Even though i have played every version of Civ including Beyond Earth (which while not exactly an outstanding addition to the series is much better than Civ VI) ...

You know, I actually think Beyond Earth -with the Rising Tide expansion- has a lot going for it, and keep returning to it every now and then. I even made a whole thread about it: :)
https://forums.civfanatics.com/threads/beyond-earth-a-flawed-underrated-gem.662341/
It's unfortunate that it was abandoned in the state it's in, as I think it was just one expansion away from true greatness. Unlike Civ 6, I think some more content would have gone a long way towards improving it. I think it suffered a bit due to a weak launch, and the inevitable comparison to the brilliant Alpha Centauri.
 

Fluffball

Prince
Joined
Sep 22, 2011
Messages
427
You know, I actually think Beyond Earth -with the Rising Tide expansion- has a lot going for it, and keep returning to it every now and then. I even made a whole thread about it: :)
https://forums.civfanatics.com/threads/beyond-earth-a-flawed-underrated-gem.662341/
It's unfortunate that it was abandoned in the state it's in, as I think it was just one expansion away from true greatness. Unlike Civ 6, I think some more content would have gone a long way towards improving it. I think it suffered a bit due to a weak launch, and the inevitable comparison to the brilliant Alpha Centauri.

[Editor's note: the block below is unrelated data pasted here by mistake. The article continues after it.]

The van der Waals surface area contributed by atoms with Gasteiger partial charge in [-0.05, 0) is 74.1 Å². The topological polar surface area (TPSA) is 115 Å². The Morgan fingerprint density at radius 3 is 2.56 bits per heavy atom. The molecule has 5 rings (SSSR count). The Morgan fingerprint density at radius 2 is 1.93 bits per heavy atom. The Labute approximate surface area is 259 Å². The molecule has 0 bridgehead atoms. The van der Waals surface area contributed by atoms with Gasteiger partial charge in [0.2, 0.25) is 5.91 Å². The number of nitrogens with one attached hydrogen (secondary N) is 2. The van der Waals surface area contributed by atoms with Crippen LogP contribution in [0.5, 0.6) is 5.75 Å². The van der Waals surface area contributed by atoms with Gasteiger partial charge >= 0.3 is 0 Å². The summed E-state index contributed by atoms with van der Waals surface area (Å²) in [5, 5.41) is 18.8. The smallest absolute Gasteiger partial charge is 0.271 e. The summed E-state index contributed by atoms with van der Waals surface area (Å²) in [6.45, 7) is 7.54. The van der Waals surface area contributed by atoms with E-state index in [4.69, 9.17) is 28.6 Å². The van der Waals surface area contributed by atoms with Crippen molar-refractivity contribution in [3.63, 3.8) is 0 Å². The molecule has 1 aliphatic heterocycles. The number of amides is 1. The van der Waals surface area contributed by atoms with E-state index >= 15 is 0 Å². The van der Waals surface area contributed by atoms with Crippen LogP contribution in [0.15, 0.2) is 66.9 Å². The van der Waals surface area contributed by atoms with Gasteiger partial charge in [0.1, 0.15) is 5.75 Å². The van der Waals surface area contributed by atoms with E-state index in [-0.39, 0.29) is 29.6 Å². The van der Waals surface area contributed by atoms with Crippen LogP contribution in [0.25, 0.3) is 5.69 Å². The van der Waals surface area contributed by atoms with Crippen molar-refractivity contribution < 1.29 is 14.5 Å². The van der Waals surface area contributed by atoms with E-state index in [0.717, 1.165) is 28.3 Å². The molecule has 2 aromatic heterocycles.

I actually enjoyed it also and found it to be a solid game but didn't find it to be 'outstanding' although it certainly had the potential to be so. It built upon Civ V much more than Civ VI did which seemed more like they threw CiV V out the window and started again having forgotten everything that was good about Civ V.

BE also felt more natural like it followed on from a space victory in Civ V and i have even played a couple of games where i played BE after finishing a space victory in Civ V.
 

Iconian

Chieftain
Joined
May 16, 2021
Messages
71
To install it, check out this thread:
Huh, so the Community Patch is part of Vox Populi?

I subscribed to the Community Patch a few years back but never actually got around to using it, as I was more interested in looking at small mods. Also, I've been a lot more interested in using non-DLL mods. I believe that Gaia's core mod and Iska's Stones to Stars both make changes to the DLL file. My thought has been to try to put together a big mod using the best non-DLL mods out there. Then, once I have those together, I can start looking at the DLL mods.

One way or another, I have a lot of work cut out for me. These big mods have already covered so much territory, and it's tough figuring it all out . . .
 

Darth Tribble

Friendly Neighborhood Conqueror
Joined
Oct 14, 2013
Messages
115
Location
Earth
Sorta. I seem to alternate between IV and V.

I really want to like Civ VI, but it just cannot maintain my interest. I think I only ever one one game on Civ VI, and that's good enough for me.